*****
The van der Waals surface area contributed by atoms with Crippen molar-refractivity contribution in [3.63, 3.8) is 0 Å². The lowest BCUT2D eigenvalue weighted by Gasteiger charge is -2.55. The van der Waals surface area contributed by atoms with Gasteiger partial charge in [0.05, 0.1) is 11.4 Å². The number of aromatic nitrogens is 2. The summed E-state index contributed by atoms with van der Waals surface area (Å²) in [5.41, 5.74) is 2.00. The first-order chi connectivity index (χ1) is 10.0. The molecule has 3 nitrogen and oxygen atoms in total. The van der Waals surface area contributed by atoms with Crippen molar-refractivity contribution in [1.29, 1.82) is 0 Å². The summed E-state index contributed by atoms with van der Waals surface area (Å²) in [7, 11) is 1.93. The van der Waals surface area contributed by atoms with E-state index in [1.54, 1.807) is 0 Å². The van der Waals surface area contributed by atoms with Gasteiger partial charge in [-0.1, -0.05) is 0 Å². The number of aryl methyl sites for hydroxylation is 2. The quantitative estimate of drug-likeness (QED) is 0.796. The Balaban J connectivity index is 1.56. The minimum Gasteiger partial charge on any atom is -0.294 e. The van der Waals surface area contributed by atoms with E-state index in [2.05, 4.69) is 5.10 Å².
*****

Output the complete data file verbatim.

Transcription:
The van der Waals surface area contributed by atoms with Crippen molar-refractivity contribution in [3.63, 3.8) is 0 Å². The lowest BCUT2D eigenvalue weighted by Gasteiger charge is -2.55. The van der Waals surface area contributed by atoms with Gasteiger partial charge in [0.05, 0.1) is 11.4 Å². The number of aromatic nitrogens is 2. The summed E-state index contributed by atoms with van der Waals surface area (Å²) in [5.41, 5.74) is 2.00. The first-order chi connectivity index (χ1) is 10.0. The molecule has 3 nitrogen and oxygen atoms in total. The van der Waals surface area contributed by atoms with Crippen molar-refractivity contribution in [1.29, 1.82) is 0 Å². The summed E-state index contributed by atoms with van der Waals surface area (Å²) in [7, 11) is 1.93. The van der Waals surface area contributed by atoms with E-state index in [1.54, 1.807) is 0 Å². The van der Waals surface area contributed by atoms with Gasteiger partial charge in [-0.1, -0.05) is 0 Å². The number of aryl methyl sites for hydroxylation is 2. The quantitative estimate of drug-likeness (QED) is 0.796. The Balaban J connectivity index is 1.56. The minimum Gasteiger partial charge on any atom is -0.294 e. The van der Waals surface area contributed by atoms with E-state index in [2.05, 4.69) is 5.10 Å².